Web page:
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9 Articles in Volume 14, Issue #6
Migraine Treatment From A to Z
Alternative Medicine in Chronic Migraine 2014: What Clinicians Need to Know
Hormone Abnormalities in Uncontrolled Chronic Pain Patients: Use of Hormone Profiles
Interpreting Negative Urine Drug Test Results
Case Challenge: Chronic Opioid Use Causing Adrenal Insufficiency
Editor's Memo: Toxic Insurance Plans
Guest Editor's Memo: The Forgotten Patients: Those Who Benefit From Opioid Treatment
Ask the Expert: Multiple Benzo Prescriptions
Ask the Expert: Burning Foot Syndrome

Migraine Treatment From A to Z

Migraine is a very common and disabling illness. Choosing a therapeutic agent that is best for each individual patient requires consideration of the patient's history, lifestyle, comorbid conditions, and individual preferences.
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The beta-blocker propranolol also is FDA-approved as a preventive agent for migraines. Long-acting oral propranolol (Inderal), for example, is very useful in combination with the tricyclic antidepressant amitriptyline. Dosage begins with the long-acting agent given at 60 mg per day, and usually is kept between 60 and 120 mg per day. Lower doses, such as 20 mg twice per day of propranolol, sometimes are effective. Other b-blockers, such as metoprolol (Toprol XL) and atenolol, also are effective. Some of these are easier to work with than propranolol because they are scored tablets, and metoprolol and atenolol have fewer respiratory effects. Depression may occur. Beta-blockers are useful for migraine patients with concurrent hypertension, tachycardia, mitral valve prolapse, and panic/anxiety disorders. Bystolic (Nebivolol) is another beta-blocker that may be helpful for the prevention of headaches, with the least amount of side effects.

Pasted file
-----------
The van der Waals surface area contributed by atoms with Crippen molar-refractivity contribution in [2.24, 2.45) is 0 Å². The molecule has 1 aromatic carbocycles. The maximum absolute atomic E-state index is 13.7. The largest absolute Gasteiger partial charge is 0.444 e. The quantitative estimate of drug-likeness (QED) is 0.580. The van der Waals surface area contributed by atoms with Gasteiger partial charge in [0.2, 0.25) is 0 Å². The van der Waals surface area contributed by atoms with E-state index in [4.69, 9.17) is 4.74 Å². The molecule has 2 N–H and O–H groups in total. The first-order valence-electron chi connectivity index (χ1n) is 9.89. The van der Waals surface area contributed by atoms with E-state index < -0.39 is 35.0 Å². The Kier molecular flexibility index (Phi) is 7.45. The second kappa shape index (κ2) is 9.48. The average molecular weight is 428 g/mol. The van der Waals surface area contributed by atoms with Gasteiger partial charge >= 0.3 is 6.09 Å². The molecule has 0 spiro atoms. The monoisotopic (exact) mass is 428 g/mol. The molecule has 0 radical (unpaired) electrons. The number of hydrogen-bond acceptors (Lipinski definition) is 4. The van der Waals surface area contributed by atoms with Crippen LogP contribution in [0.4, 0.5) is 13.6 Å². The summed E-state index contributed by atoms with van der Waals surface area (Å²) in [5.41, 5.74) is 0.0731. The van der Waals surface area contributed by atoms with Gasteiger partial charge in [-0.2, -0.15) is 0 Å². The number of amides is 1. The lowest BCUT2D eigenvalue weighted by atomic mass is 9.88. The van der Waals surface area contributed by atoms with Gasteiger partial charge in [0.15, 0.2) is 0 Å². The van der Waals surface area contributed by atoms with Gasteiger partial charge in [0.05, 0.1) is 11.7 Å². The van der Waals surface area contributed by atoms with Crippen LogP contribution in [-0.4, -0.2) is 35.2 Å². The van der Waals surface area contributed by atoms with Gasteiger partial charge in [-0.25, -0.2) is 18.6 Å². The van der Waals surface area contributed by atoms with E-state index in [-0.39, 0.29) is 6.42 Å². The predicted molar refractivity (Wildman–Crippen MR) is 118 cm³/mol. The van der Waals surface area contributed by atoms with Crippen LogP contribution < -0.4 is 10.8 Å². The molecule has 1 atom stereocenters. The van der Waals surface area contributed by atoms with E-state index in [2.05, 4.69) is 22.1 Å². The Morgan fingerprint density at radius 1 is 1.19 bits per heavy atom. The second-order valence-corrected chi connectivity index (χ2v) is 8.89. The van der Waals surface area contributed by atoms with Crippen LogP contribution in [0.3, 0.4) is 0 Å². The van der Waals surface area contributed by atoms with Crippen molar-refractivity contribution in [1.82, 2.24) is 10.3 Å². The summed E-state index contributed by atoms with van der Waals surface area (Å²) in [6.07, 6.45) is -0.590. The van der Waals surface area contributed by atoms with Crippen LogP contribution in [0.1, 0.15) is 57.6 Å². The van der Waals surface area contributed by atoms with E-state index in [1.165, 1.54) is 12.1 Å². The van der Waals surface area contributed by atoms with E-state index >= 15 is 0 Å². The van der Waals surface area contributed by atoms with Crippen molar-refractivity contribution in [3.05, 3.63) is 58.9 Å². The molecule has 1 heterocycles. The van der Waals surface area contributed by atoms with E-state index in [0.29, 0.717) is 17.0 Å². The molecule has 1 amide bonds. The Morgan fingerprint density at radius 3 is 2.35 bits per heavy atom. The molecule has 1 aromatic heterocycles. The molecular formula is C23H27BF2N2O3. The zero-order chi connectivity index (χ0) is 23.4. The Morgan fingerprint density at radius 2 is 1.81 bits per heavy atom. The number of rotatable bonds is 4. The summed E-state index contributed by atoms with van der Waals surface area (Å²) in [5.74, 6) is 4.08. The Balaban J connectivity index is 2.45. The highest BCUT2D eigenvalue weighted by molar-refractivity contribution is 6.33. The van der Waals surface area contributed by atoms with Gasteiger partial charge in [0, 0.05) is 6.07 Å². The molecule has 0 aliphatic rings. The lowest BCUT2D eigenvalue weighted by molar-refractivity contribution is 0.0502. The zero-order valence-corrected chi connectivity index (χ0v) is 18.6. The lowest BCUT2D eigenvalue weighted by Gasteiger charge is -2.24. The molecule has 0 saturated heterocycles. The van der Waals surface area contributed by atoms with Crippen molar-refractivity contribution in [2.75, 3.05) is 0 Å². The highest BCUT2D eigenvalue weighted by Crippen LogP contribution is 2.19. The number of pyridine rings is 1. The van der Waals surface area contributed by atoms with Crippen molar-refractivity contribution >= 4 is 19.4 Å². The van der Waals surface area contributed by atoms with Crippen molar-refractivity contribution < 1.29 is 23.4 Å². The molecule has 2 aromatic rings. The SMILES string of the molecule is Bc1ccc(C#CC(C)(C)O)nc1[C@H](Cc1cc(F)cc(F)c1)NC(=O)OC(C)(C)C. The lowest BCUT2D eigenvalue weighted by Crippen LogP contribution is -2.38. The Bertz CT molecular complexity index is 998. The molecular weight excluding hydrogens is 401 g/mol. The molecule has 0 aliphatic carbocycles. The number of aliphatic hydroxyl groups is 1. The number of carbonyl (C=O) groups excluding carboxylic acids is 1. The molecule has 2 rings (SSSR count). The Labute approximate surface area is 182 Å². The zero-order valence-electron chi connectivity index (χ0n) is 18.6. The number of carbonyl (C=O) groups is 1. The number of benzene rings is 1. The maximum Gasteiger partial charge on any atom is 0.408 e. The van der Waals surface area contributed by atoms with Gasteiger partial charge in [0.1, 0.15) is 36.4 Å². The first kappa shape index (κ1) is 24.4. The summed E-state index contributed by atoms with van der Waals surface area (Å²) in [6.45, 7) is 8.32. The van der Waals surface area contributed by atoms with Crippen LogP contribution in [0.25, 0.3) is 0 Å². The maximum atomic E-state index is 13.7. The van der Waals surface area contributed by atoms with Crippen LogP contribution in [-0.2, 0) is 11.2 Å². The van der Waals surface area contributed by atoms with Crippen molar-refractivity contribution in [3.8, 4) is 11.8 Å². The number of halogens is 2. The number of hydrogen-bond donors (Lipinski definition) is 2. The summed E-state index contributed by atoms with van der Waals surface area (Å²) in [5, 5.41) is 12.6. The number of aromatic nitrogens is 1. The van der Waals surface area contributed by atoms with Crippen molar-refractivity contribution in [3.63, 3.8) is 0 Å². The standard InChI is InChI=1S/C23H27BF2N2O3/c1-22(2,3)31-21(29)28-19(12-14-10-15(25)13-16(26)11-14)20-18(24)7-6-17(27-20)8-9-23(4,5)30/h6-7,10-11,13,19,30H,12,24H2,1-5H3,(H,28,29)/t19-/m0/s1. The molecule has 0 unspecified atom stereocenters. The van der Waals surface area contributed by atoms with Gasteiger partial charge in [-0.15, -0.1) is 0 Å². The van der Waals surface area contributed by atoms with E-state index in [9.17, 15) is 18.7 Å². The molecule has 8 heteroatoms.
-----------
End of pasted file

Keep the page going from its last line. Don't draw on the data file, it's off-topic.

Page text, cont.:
As noted, amitriptyline is an effective, inexpensive agent that is useful for the prevention of daily headaches and insomnia. As a preventive agent, amitriptyline is prescribed at low doses and taken at night. Sedation, weight gain, dry mouth, and constipation are common side effects. Other tricyclic antidepressants, such as doxepin and protriptyline, can be effective for migraine. Nortriptyline is similar to amitriptyline, with somewhat fewer side effects. These also are used for daily tension-type headaches. Protriptyline is one of the few older antidepressants that does not cause weight gain. However, anticholinergic side effects are increased with protriptyline; protriptyline is more effective for tension headache than for migraine. Although selective serotonin reuptake inhibitors (SSRIs) are used, they are more effective for anxiety and depression than for migraine.

Naproxen is a very useful agent for the treatment of daily headaches, as well as for younger women suffering from menstrual migraine. Naproxen is nonsedating, but it frequently causes GI upset that increases as a person ages. Effective as an abortive, it may be combined with other first-line preventive medications. Other NSAIDs similarly can be used for migraine prevention. As with all anti-inflammatories, GI side effects increase as people age, and, therefore, NSAIDs are used much more frequently in the younger population. Blood tests are needed to monitor liver and kidney function.

Second-line Migraine Preventive Therapy